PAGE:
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Labouring over taxes – what to expect from the UK’s election outcome

28th May, 2024

With the next general election taking place on 4th July 2024, the UK may be on course for a new government. As the political landscape evolves, the possibility of a Labour victory raises questions about potential shifts in taxation policies. The important question which is front of mind is what potential financial planning implications we might see resulting from a change in government. 

While specific details are subject to change, the Labour Party has traditionally focussed on social justice and addressing income inequality, which often involves reforms to the tax system. Here, we consider some potential tax changes that could be on the horizon if Labour secure a win at the upcoming UK election.  

Potential income tax reforms  

Labour has historically advocated a fairer distribution of the tax burden. Potential income tax reforms could involve the introduction of new tax brackets or adjustments to existing ones, with a focus on raising revenue from those who can afford to contribute more. However, whilst Keir Starmer previously pledged to increase the top rate of income tax (45%) in 2010, Labour has subsequently rowed back on this proposal. 

Rachel Reeves, Shadow Chancellor, has made several recent statements asserting the Labour Party does not have plans to increase income taxes or introduce a wealth tax, as the party does not believe the path to greater prosperity is through higher income tax. This has been a welcome announcement for higher rate taxpayers.  

Is Capital Gains Tax on the agenda? 

There has been much speculation surrounding Capital Gains Tax (CGT) and whether a change to the CGT regime may be included within the UK Labour Party’s election manifesto. Whilst Rachel Reeves previously indicated that Labour has ‘no plans’ to equalise rates to align Capital Gains Tax with Income Tax rates, this does not rule out the possibility of rate increases to align the taxes more closely. This is a significant area for potential reform and will be closely watched by investors, as a change to Capital Gains Tax will materially impact the tax burden realised from the sale of not only investments, but also real estate and business assets, amongst others.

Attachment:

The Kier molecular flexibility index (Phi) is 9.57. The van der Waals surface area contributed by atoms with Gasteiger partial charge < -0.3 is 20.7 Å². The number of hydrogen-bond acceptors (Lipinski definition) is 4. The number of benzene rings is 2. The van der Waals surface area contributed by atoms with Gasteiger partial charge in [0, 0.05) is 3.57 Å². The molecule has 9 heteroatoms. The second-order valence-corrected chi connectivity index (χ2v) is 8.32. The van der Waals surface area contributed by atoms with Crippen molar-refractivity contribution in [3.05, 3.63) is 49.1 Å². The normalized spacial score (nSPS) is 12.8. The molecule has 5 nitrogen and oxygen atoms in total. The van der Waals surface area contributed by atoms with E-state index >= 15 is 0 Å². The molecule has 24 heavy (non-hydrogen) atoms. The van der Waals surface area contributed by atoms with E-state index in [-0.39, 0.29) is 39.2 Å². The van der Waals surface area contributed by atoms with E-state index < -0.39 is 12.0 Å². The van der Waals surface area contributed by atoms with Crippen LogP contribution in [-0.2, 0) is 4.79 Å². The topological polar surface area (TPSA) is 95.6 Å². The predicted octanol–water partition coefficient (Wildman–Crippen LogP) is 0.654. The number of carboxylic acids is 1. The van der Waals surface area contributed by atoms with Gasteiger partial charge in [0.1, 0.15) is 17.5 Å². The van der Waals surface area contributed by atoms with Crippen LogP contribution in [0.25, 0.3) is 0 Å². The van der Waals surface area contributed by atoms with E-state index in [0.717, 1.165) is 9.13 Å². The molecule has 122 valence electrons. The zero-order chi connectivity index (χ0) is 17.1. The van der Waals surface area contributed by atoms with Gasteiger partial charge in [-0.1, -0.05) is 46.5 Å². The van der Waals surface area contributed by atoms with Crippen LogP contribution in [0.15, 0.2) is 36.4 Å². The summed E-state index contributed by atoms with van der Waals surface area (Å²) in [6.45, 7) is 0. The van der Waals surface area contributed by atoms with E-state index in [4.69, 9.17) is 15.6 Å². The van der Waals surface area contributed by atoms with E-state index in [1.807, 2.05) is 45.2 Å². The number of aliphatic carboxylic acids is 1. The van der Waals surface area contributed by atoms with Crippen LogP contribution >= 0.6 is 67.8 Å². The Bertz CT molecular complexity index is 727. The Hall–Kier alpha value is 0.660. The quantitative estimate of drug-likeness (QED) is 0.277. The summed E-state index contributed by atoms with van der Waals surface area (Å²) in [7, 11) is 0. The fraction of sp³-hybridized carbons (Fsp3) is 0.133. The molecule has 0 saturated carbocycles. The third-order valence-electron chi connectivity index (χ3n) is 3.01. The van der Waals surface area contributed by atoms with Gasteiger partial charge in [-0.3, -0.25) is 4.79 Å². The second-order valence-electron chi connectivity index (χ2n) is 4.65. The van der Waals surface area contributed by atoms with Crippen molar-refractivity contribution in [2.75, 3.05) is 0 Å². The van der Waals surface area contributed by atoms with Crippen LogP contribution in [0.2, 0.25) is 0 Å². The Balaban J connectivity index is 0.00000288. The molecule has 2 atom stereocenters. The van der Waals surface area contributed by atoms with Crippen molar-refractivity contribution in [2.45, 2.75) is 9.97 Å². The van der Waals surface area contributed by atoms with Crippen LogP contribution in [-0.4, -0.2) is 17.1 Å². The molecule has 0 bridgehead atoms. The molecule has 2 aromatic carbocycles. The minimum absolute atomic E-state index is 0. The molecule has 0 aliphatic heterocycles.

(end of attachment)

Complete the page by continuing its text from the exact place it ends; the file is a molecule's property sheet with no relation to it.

From a planning perspective, taxpayers faced with uncertainty over future tax rates may look to plan for the most unfavourable scenario and realise gains sooner than previously anticipated at what might be considered a more favourable tax rate. Alternatively, investors may choose to retain assets longer term, or indeed reinvest gains in qualifying assets with a view to rolling the gain over into the future. 

Pension legislation – an easy target? 

The budget announcement in March 2023 regarding the abolishment of the Lifetime Allowance (LTA) was a welcome surprise for investors, removing the limit on the amount of cumulative pension savings that can be drawn by individuals without incurring an additional tax charge.  

Whilst Labour initially took a firm stance against this, indicating their intention to reintroduce the LTA if successful in the next election, the party has subsequently softened its stance, stating that reintroducing the LTA would be far from straightforward and the practicalities of doing so would be exceptionally difficult. The repercussions of doing so could also result in the early exodus of senior NHS doctors and other individuals with large defined benefit pension schemes, who may look to retire early in an effort to avoid large tax charges.